Manziel’s reward greater than risk

As a quarterback, Johnny Manziel is a playmaker and risk taker, the definition of a gambler. Sometimes that’s a problem. But even the cynics can see his entertainment value is a sure thing.

Manziel is the most intriguing risk-reward proposition in this week’s NFL Draft. He might not be the top pick, but he’s the No. 1 reason to watch.

A playmaker with the potential to boost a boring franchise, Manziel also is a bust risk. Most gamblers have a dark side, and Manziel’s undisciplined style of play and personality raise the stakes.

“I think you roll the dice with Manziel,” Sunset Station sports book director Chuck Esposito said. “It’s not going to stun me if he goes No. 1.”

A week ago, Esposito said he was going “back and forth” on Manziel, but now he’s moving forward on the former Texas A&M quarterback who is a “gunslinger like Brett Favre with the scrambling ability of Fran Tarkenton.”

It’s the difference of opinion that makes horse races, and the draft is no different. The Houston Texans hold the No. 1 pick Thursday, when Jadeveon Clowney, a dominant defensive end from South Carolina, is the favorite to go first. Still, Clowney has critics, too.

“The Texans need a quarterback,” Esposito said, “and they don’t seem to be in love with Clowney.”

Manziel is the most likely rookie to impact a team’s regular-season win total. But he puzzles NFL scouts, who offer drastic differences of opinion.

ESPN draft analysts Mel Kiper Jr. and Todd McShay agree on one point in their latest mock drafts: Manziel to the Cleveland Browns at No. 4.

Instead of Kiper and McShay, I went to Bernie Fratto and Joe Fortenbaugh for evaluations of the draft’s most-debated player. Fratto ( formerly covered the Detroit Lions and is an ESPN Radio host in Las Vegas. Fortenbaugh writes for

Fratto: “Who is Johnny Manziel? Yes, he was a prolific highlight reel at Texas A&M, but who is Manziel at his foundation? Is he merely an improvisational playmaker? Or, is he potentially an NFL-ready pocket passer who’s able to make read progressions and execute within the framework of a complex offense?

“Additionally, is he durable enough and smart enough to avoid contact from linebackers who run as well as he can? Does he possess the hunger and work ethic his future organization will crave and his teammates will expect? Can he improve his footwork to an NFL-level status?”

Fortenbaugh: “Every quarterback in this draft class carries a level of risk significant enough to justify a fall outside of the top 10 selections. This isn’t 2012, when can’t-miss prospect Andrew Luck was coming out of Stanford. From Teddy Bridgewater to Blake Bortles to Manziel and down, this year’s crop possesses more than enough talent to make a serious splash, but each falls outside the realm of ‘sure-thing status’ due to at least one perceived flaw.

“In regards to Manziel, those detriments range from a lack of height — although that criticism has been softened a bit due to the success of under-6-feet quarterbacks Drew Brees and Russell Wilson — to leadership and character concerns to durability issues. Most seem hell-bent on emphasizing all the reasons why Manziel can’t or won’t succeed at the next level, but in my opinion, he’s the top quarterback in this class.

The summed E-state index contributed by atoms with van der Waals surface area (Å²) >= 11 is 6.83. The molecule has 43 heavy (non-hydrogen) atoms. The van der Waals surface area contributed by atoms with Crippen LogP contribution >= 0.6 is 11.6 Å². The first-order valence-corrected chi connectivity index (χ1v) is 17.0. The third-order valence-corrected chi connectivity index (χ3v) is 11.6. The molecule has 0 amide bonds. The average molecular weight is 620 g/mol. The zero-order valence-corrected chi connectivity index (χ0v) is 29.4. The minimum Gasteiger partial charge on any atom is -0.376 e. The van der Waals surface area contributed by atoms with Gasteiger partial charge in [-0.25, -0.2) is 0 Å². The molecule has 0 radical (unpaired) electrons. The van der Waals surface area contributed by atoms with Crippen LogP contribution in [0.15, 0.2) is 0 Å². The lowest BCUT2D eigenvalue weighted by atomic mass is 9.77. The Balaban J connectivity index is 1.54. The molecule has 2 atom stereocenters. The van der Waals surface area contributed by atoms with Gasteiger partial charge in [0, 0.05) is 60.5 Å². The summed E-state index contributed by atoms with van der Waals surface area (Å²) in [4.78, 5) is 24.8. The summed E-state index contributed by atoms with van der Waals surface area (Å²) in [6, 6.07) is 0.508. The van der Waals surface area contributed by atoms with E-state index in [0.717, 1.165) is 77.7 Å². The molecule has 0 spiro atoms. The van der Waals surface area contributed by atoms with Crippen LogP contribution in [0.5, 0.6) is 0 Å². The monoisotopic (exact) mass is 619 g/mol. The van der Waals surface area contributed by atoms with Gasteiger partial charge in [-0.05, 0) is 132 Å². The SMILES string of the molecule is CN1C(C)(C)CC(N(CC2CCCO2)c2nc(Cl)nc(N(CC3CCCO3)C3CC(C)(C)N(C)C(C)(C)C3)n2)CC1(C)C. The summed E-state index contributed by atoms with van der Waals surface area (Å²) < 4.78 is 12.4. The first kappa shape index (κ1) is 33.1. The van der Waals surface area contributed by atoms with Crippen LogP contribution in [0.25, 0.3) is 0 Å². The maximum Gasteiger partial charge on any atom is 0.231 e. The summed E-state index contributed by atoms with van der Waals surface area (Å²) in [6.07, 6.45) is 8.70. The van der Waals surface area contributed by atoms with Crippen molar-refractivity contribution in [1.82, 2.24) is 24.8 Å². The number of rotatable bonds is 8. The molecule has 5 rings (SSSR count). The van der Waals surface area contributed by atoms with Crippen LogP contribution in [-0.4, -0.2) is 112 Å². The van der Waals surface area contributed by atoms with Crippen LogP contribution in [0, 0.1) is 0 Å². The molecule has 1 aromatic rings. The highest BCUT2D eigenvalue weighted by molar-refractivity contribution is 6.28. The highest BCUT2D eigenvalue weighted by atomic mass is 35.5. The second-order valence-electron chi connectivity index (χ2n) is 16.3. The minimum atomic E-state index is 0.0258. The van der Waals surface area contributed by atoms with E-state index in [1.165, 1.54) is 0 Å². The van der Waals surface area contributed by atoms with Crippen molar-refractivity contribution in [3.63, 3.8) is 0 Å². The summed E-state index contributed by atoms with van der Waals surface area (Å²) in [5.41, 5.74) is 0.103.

“Strong arm, accurate, able to avoid the rush and extend plays with his feet and a history of winning can all be checked off in the ‘Yes’ column. The skill set and intelligence required to succeed as a starting quarterback in the NFL are both present, but the big question is whether or not Manziel has the mentality and the focus to take the next step in his development.”

Fratto: “I expect Manziel to have success in the NFL. For how long, who knows? I also expect the Browns to draft him No. 4. Why? He has the best chance for success under Kyle Shanahan, whose offensive scheme requires a mobile quarterback with play-action capabilities.

“In the end it’s not about flash or selling tickets. In the NFL, it’s all about winning games. Period. Frankly, Manziel would improve Cleveland’s offense on Day One.”

Fortenbaugh: “How many 19-year-olds possess the personality traits necessary to engineer a historic upset win at Alabama en route to snagging the Heisman Trophy without enjoying the newfound fame and celebrity status that comes with such success? Manziel was a college kid who had the world by the tail. Of course he was going to party. But when everyone talked about his off-the-field distractions last summer as the possible catalyst for a regression in 2013, all the guy did was come out and post even bigger numbers in every single statistical category.

“The bottom line when it comes to Manziel is that in order to fully maximize his potential, he’ll need to land in the right spot with the proper coaching. All the talent in the world is rarely enough to overcome a flawed system with average personnel, as history is littered with talented prospects who busted out of the league in three years or less. I predict Manziel to go No. 4 to Cleveland, but forecast he will not fall past No. 8 Minnesota.”

Esposito, who is hosting a draft party for Thursday’s first round inside Club Madrid at Sunset Station, said, “The draft has become a prime-time event, and we want to make it a prime-time event here. People will want to see where Johnny Football is going to go.”

If given the shot, the Browns, boring and irrelevant for years, should roll the dice on Manziel. Win or lose, it’s a good gamble.

Las Vegas Review-Journal sports betting columnist Matt Youmans can be reached or 702-387-2907. He co-hosts “The Las Vegas Sportsline” weekdays at 2 p.m. on ESPN Radio (1100 AM). Follow him on Twitter: @mattyoumans247.